Em O'Loughlin was a BIG FATTY BOOMBAH!
nytheatre.com review by Brad Lee Thomason
August 16, 2011
In sixty captivating minutes Australian comedienne Emily O’Loughlin takes us on a journey through forty years; from her birth in 1965 when she weighed merely six pounds all the way to the year 2004 when that figure had shot up to 352; and finally 2005 when that number had dropped by a staggering 187. She takes the audience on many stops along the way; childhood and dealing with her very skinny older sister and opinionated grandmothers, age fifteen when she bought her first mini skirt, and finally adulthood where her weight literally became an issue of life or death. The depression and self-loathing that obesity carries with it and the abuse from society that the severely overweight must endure could easily warrant a darker production; but Emily’s performance is more of a standup comedy routine than anything else. You see, she was never supposed to be fat according to a blessing from Glenda the Good Witch, but Glenda, you see, unfortunately showed up and blessed her with a Snickers bar instead.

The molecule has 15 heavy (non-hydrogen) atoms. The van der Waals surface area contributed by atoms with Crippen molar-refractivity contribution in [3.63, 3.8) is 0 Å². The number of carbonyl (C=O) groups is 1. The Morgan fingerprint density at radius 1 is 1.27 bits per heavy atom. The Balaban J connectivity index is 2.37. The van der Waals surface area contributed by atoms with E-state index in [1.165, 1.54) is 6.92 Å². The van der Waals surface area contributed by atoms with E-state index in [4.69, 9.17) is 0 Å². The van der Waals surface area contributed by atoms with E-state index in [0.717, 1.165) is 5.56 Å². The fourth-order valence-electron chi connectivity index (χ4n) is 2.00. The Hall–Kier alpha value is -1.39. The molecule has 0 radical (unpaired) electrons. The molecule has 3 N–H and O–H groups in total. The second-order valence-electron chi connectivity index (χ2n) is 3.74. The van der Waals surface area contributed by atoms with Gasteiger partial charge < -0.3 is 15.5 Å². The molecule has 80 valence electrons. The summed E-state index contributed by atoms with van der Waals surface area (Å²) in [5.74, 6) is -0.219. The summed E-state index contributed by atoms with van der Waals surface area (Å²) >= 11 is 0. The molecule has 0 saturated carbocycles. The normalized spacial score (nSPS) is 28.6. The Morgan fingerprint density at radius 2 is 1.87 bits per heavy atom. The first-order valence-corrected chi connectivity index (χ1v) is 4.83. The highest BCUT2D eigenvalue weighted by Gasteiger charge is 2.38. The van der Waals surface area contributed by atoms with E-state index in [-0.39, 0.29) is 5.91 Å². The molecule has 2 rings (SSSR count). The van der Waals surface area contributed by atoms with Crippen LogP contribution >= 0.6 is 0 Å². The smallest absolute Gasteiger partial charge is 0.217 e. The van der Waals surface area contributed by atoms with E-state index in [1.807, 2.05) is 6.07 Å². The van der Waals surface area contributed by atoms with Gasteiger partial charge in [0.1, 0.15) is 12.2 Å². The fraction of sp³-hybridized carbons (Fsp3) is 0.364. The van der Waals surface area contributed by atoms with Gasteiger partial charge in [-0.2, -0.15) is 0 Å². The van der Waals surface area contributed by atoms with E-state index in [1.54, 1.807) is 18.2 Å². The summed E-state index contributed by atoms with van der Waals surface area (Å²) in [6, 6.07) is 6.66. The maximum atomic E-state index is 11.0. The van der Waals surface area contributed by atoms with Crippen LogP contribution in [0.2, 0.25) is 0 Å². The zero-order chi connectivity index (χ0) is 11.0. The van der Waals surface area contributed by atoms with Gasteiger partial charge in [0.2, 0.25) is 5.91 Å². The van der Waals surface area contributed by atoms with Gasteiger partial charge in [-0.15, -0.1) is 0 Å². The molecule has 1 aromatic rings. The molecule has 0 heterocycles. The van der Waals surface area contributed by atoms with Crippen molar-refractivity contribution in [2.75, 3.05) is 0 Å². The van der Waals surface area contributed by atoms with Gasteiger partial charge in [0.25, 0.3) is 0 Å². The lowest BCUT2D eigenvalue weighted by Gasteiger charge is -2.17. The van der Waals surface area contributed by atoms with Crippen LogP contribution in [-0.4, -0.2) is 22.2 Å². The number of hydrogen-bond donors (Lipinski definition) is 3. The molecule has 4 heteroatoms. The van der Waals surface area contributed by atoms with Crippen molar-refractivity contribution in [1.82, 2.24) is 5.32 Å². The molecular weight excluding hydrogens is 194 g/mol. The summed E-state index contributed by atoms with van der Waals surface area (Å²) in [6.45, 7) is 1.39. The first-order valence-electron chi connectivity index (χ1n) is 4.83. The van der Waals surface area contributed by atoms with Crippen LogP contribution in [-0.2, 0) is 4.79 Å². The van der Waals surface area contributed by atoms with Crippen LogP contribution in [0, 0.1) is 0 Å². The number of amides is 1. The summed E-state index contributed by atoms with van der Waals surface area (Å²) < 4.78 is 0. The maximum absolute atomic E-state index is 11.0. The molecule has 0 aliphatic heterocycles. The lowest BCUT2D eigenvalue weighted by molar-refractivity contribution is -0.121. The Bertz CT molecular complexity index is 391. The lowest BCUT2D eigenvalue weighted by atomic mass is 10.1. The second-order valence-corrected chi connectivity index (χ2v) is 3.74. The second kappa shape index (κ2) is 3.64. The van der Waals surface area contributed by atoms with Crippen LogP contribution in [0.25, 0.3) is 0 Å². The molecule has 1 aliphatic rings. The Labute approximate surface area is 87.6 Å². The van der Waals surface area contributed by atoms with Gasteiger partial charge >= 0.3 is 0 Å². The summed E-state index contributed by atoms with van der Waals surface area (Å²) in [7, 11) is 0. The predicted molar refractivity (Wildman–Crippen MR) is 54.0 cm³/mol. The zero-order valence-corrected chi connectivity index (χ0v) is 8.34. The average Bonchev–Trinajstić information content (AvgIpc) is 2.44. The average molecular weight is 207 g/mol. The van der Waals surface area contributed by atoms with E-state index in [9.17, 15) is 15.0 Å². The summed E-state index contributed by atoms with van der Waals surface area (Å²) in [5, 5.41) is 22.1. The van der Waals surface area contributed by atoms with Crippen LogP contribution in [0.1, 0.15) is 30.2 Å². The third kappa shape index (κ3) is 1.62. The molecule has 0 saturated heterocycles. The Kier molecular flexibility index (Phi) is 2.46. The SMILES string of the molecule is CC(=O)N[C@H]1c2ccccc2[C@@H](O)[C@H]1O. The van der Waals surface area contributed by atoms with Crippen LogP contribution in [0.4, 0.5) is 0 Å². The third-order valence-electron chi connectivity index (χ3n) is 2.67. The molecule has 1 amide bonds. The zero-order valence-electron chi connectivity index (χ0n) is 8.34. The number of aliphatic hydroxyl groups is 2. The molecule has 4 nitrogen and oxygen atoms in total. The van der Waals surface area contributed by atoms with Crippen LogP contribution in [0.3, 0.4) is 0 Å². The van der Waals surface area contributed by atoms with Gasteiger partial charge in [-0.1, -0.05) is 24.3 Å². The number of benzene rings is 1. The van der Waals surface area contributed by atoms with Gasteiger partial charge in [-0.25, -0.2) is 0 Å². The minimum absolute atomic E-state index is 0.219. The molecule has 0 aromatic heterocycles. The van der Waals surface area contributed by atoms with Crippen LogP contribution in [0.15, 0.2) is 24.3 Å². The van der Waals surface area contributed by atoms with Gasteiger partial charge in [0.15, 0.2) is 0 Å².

Throughout every stop in the history, Emily has a visual aid that compares her weight to something unexpected; at this age she weighed as much as an elephant penis; at this weight she weighed as much as a quarterback; at this age she weighed as much as Arnold Schwarzenegger holding a baby giraffe, and so on. With an impressive voice she belts out the parody songs she used to sing to herself in the shower when she was heavy, like “Jenny Craig Dropout” and a mock version of the song “Memory” from Cats (except in her version the musical is called "Fats"); and also the songs she sang after finally losing the weight, my favorite of which was “Let’s Hear it for the Soy!”
The jokes come rapid-fire and until the end of the piece there isn’t a sentence uttered without at least one crack, and usually it’s more like two or three. She is wildly energetic throughout and it’s almost impossible not to be dazzled by her spunk and positive take on forty years that unquestioningly must have had more than a few painful moments. She may be able to laugh about it now; but comments like “You look like two pounds of shit in a one pound bag” and the negativity that comes from looking in the mirror when you’re morbidly obese can’t possibly be helpful to a person’s psyche.
Eventually, the darkness does indeed come. Towards the end of the piece Emily must face two sobering realities—a very frightening episode trying to find romance on the internet and the fact that if she did not change her life she was not long for it. In the end, however, as it says in the program, she was able to make her ass look smaller by pulling her head out of it; and include what she calls “The Schmaltziest” moment in this year’s Fringe. Though I can’t say I’m able to see all other 188 shows to verify this proclamation, I think she might just be right.